You’ve been unemployed for quite a long time. What have you been doing?

Try to give a detailed reply to this question. Remember that the average time to find a new job is 3-6 months. There are plenty of people in the same position and everybody knows that the job market is tough. You might also want to point out any personal projects that you have undertaken during your period of unemployment. If you were made redundant then you may have received a tax free payment that enabled you to take some time off to travel or spend time with your family. If you have done any voluntary work then mention this and also mention any personal projects where you were able use your professional skills, for example acting as Project Manager for a property renovation or organising a charity event.   Also mention any training that you have undertaken that will be relevant to the job.

Dealing with bizarre questions at “extreme interviews”

 What colour is Wednesday?

How many bicycles were sold in the UK last year?

How do you weigh an elephant without a weighing machine?

Yes, they’re genuine interview questions! These rather bizarre types of questions are much favoured by University Dons who are probably rather bored and decide to add a bit of spice into the interview process. But increasingly interviewers from outside the academic world are using these extreme interview questions just too see how you respond.

If you follow the advice given in this book then you will be very well prepared to answer most types of interview question. Of course being well prepared is one of the key factors in interview success. But by using these types of questions interviewers are asking a question for which there can be no preparation. You can have no idea what kind of strange question the interviewer might ask. And that’s just the point; the interviewer would like to see how you think on your feet and how you respond to something that is completely unexpected. And of course there is some logic to this; dealing with unexpected situations might actually be a key requirement of the job. There’s no “right” answer to these types of questions so my advice would be to relax and take the opportunity to have some fun and come up with the most amusing and memorable response you can. Spending a whole day interviewing candidates for a job can be tough and all of those “perfect” candidate responses can sometime become tedious.  Make the interviewer’s day and give a response that sticks in his or her mind. The chances are the interviewer will remember you and your response ahead of all the other candidates and you will have had the perfect opportunity to demonstrate that you can think on your feet, rise to a challenge, be funny and creative and, most importantly,  deal effectively with the unexpected.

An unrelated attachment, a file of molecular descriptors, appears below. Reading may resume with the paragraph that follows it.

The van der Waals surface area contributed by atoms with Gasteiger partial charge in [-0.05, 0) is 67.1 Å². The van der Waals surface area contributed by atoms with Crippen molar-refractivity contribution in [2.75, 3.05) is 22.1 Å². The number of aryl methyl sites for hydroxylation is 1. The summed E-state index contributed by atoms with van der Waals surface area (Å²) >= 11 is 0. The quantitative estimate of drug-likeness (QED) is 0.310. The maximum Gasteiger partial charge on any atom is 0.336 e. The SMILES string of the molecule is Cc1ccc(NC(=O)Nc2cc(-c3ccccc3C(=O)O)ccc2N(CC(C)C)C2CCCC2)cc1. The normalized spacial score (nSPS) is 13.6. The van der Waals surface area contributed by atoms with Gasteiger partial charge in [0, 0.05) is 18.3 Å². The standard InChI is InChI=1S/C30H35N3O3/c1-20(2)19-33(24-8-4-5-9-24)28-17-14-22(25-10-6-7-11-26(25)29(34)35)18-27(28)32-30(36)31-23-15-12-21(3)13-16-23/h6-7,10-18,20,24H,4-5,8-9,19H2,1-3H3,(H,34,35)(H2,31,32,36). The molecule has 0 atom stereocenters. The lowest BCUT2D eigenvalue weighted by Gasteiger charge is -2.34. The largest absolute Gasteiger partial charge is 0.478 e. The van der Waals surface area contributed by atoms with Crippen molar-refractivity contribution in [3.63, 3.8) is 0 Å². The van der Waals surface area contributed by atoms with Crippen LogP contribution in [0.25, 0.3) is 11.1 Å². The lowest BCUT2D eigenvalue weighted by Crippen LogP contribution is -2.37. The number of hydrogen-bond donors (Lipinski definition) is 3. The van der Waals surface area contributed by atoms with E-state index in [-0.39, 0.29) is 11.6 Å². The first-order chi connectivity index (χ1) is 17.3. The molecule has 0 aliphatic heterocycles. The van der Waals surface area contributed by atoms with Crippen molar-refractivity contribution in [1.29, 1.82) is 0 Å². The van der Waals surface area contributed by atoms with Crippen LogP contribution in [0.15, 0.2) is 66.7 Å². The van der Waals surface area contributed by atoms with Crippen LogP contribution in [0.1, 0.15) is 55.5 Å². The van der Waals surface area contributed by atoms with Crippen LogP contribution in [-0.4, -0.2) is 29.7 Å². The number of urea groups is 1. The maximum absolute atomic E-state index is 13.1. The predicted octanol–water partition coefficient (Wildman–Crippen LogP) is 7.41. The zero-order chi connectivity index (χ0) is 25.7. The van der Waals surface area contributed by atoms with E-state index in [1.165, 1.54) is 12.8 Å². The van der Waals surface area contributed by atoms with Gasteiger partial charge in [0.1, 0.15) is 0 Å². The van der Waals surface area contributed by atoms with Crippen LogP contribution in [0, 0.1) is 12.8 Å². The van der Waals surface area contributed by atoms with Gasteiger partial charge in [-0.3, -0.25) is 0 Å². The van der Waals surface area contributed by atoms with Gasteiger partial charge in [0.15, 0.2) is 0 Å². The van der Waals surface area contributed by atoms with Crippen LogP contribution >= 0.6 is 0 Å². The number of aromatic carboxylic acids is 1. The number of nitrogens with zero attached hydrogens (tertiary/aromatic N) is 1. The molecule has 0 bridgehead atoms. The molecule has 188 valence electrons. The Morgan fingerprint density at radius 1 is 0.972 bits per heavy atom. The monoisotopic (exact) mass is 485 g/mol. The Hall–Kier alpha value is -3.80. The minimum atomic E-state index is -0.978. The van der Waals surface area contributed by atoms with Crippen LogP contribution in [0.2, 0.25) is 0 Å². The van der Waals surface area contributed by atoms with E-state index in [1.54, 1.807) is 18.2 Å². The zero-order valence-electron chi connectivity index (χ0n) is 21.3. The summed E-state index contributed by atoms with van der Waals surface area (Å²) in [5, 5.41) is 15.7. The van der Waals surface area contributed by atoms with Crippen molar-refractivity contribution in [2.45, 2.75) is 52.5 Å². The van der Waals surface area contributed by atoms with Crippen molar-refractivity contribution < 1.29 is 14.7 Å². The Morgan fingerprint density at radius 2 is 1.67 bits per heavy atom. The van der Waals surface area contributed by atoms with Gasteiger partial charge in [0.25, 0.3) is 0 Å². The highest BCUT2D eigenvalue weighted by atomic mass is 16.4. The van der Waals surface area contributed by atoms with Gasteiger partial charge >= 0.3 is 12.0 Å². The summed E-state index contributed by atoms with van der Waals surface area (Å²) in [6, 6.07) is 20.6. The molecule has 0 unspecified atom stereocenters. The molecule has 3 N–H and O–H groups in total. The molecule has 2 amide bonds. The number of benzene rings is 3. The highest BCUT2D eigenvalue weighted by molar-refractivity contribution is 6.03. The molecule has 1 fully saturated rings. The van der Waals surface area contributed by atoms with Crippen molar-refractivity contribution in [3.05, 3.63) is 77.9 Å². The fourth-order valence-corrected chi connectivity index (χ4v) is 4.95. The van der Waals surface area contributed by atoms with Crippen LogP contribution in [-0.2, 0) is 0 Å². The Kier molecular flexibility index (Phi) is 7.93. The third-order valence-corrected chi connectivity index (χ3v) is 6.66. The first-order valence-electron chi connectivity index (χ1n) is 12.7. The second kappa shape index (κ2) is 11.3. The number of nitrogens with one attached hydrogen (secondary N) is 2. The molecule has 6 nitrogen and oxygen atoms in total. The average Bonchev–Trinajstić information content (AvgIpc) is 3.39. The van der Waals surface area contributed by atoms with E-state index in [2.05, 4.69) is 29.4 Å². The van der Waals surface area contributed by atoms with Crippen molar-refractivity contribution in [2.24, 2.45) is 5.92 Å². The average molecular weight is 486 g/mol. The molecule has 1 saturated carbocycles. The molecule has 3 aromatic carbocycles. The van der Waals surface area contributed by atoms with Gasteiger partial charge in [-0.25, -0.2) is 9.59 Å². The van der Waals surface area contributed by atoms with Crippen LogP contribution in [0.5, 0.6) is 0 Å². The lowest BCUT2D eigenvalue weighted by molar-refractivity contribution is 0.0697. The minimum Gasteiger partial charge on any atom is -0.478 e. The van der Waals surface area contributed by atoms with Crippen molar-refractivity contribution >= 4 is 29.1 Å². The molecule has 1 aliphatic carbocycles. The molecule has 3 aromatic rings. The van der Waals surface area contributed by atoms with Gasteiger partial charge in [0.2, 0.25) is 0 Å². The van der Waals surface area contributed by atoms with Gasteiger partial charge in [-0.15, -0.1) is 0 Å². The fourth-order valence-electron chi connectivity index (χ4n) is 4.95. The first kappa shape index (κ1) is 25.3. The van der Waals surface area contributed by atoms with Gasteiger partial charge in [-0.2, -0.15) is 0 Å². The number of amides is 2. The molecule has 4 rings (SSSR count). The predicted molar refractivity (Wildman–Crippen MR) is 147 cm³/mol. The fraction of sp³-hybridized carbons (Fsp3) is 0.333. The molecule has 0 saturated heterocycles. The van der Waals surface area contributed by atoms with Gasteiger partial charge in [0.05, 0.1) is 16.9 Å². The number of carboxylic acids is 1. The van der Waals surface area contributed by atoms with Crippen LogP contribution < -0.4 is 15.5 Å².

Illegal questions 

Bizarre questions are one thing but sometimes the interviewer can overstep the mark and ask you questions that are actually illegal. There is strict legislation in the UK (and in many other countries) that means that questions about certain areas of your life are “off limits” at job interviews.

Questions about your ethnicity, religion or place of birth

Employers (and recruitment agencies) are required to confirm that you have the right to live and work in the UK; however this question should be applied to all job applicants and not just to those with a foreign sounding name. Employers can ask for information about your ethnicity on application forms but this should be used only for monitoring purposes. So questions like “Where are you from originally?” are almost certainly illegal. If you have the right to work in the UK then your country of origin should have no bearing on your ability to do the job.

 Your sexual orientation

The employer cannot ask any questions relating to your sexual orientation.

Your politics

Employers cannot question you about your political beliefs or about your membership of (legal) organizations.

Family life

Although it is normal for employers to ask about your marital status on an application form, an interviewer cannot question you about your family or (for example) about your plans to have children.


There are now strict age discrimination laws in place. You do not need to put your age or date of birth on your CV or on a job application form. Questions about your age or when you plan to retire are not permitted. There are some exceptions to the age discrimination legislation and some jobs may legitimately have a maximum age requirement or indeed a minimum age requirement. Examples of these would be airline pilots who are currently required to stop flying commercially at the age of 65 and “young workers” who may only undertake certain types of job until they reach school leaving age.